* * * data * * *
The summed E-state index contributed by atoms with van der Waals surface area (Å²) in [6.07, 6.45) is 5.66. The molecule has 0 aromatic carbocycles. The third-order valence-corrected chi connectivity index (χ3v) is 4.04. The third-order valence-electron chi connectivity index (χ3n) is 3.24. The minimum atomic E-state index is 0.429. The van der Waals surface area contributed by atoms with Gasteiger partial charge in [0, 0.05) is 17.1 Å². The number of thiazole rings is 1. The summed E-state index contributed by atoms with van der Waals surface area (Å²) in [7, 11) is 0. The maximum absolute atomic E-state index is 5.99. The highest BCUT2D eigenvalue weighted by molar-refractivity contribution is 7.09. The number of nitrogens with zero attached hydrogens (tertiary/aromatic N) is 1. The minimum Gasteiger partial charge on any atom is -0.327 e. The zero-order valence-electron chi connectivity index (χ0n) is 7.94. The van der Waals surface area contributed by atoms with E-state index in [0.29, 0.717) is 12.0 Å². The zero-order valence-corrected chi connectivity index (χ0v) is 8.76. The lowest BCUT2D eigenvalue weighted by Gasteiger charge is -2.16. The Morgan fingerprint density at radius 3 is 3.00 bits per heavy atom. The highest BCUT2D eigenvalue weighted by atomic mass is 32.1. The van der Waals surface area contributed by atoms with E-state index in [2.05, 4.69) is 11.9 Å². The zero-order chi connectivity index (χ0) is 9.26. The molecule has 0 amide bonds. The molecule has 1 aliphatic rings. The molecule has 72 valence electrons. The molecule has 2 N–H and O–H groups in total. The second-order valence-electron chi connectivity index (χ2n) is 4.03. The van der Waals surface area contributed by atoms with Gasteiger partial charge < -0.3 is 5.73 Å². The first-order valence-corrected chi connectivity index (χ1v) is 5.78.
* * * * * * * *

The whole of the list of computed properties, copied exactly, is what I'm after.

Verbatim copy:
The summed E-state index contributed by atoms with van der Waals surface area (Å²) in [6.07, 6.45) is 5.66. The molecule has 0 aromatic carbocycles. The third-order valence-corrected chi connectivity index (χ3v) is 4.04. The third-order valence-electron chi connectivity index (χ3n) is 3.24. The minimum atomic E-state index is 0.429. The van der Waals surface area contributed by atoms with Gasteiger partial charge in [0, 0.05) is 17.1 Å². The number of thiazole rings is 1. The summed E-state index contributed by atoms with van der Waals surface area (Å²) in [7, 11) is 0. The maximum absolute atomic E-state index is 5.99. The highest BCUT2D eigenvalue weighted by molar-refractivity contribution is 7.09. The number of nitrogens with zero attached hydrogens (tertiary/aromatic N) is 1. The minimum Gasteiger partial charge on any atom is -0.327 e. The zero-order valence-electron chi connectivity index (χ0n) is 7.94. The van der Waals surface area contributed by atoms with E-state index in [0.29, 0.717) is 12.0 Å². The zero-order valence-corrected chi connectivity index (χ0v) is 8.76. The lowest BCUT2D eigenvalue weighted by Gasteiger charge is -2.16. The Morgan fingerprint density at radius 3 is 3.00 bits per heavy atom. The highest BCUT2D eigenvalue weighted by atomic mass is 32.1. The van der Waals surface area contributed by atoms with E-state index in [2.05, 4.69) is 11.9 Å². The zero-order chi connectivity index (χ0) is 9.26. The molecule has 0 amide bonds. The molecule has 1 aliphatic rings. The molecule has 72 valence electrons. The molecule has 2 N–H and O–H groups in total. The second-order valence-electron chi connectivity index (χ2n) is 4.03. The van der Waals surface area contributed by atoms with Gasteiger partial charge < -0.3 is 5.73 Å². The first-order valence-corrected chi connectivity index (χ1v) is 5.78.